There are, though, four other major risks for May. The first is that expectations get out of control. Already there are people in Westminster talking as if a 100-seat Tory majority is a given, because of the ineptitude of the official opposition. One sympathetic Tory MP observes that she’ll be judged against the Thatcher and Blair landslides because of Labour’s weakness.

May’s loyalist allies are busy trying to pour cold water on this talk. One tells me that a majority of ‘35 to 40 would be absolutely fantastic’. The argument goes that this majority is a ‘different world’ from the current one of 10 to 12 and would make it much easier for the government to get its business through. But, as one minister concedes, if the majority is less than 50, May’s gamble in going for an election will not be seen as a success.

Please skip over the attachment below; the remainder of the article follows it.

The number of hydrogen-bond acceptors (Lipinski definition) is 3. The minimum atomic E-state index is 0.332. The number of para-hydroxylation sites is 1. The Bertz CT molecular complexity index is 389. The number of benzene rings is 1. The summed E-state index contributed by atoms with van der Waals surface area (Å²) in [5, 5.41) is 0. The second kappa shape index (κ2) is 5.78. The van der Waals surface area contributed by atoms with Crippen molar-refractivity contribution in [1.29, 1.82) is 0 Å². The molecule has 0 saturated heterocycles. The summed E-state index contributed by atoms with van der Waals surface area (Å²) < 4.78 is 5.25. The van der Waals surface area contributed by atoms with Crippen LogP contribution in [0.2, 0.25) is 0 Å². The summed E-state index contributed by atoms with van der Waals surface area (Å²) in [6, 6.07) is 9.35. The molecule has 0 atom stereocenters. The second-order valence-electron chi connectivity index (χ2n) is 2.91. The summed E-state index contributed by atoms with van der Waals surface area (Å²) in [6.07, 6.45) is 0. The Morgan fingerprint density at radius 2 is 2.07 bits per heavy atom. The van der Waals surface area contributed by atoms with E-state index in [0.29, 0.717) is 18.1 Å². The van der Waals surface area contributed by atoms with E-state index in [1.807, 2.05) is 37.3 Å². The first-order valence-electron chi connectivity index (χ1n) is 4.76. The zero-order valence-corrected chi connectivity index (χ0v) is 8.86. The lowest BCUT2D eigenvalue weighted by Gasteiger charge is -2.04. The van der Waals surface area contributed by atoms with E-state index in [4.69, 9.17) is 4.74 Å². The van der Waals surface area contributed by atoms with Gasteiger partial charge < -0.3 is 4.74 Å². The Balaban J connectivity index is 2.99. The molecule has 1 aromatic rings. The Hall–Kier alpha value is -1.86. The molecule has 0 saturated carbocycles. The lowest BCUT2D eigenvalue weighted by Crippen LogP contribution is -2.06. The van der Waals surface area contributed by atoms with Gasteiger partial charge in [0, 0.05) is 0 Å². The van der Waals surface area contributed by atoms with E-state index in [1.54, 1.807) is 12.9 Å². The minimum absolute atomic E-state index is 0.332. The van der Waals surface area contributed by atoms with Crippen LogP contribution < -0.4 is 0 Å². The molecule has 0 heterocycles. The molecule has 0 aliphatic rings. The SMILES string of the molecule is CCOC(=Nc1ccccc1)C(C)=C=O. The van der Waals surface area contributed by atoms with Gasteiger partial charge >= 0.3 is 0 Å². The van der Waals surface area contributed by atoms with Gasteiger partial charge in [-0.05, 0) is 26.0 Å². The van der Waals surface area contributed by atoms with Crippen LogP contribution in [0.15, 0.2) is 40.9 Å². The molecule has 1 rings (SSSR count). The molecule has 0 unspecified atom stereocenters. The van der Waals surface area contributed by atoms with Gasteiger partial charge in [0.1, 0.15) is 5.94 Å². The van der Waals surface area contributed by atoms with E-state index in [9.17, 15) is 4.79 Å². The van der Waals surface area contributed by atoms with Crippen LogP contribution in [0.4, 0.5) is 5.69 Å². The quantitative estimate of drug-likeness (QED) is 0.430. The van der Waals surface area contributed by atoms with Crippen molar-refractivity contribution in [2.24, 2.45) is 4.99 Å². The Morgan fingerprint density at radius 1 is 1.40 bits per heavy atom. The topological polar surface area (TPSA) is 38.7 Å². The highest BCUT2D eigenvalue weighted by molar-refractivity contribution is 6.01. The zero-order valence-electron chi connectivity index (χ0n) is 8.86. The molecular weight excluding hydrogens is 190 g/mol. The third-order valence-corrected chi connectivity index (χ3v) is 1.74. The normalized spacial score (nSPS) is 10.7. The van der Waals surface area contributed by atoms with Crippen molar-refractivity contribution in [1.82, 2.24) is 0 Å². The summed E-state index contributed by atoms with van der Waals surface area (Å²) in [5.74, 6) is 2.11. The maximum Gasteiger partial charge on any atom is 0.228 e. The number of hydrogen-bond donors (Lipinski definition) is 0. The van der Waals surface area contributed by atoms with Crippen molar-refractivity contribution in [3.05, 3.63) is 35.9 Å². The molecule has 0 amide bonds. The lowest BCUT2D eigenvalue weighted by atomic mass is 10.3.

The next risk is Scotland. At the last general election, the Scottish National Party won 56 out of the 59 seats in Scotland. If they pull off a similar performance this year, it will be that much harder for May to continue to refuse Nicola Sturgeon’s demand for talks on a second independence referendum. May needs the Unionist parties in Scotland to make significant gains if it is to remain ‘reasonable’ for the UK government not to agree to a second independence referendum.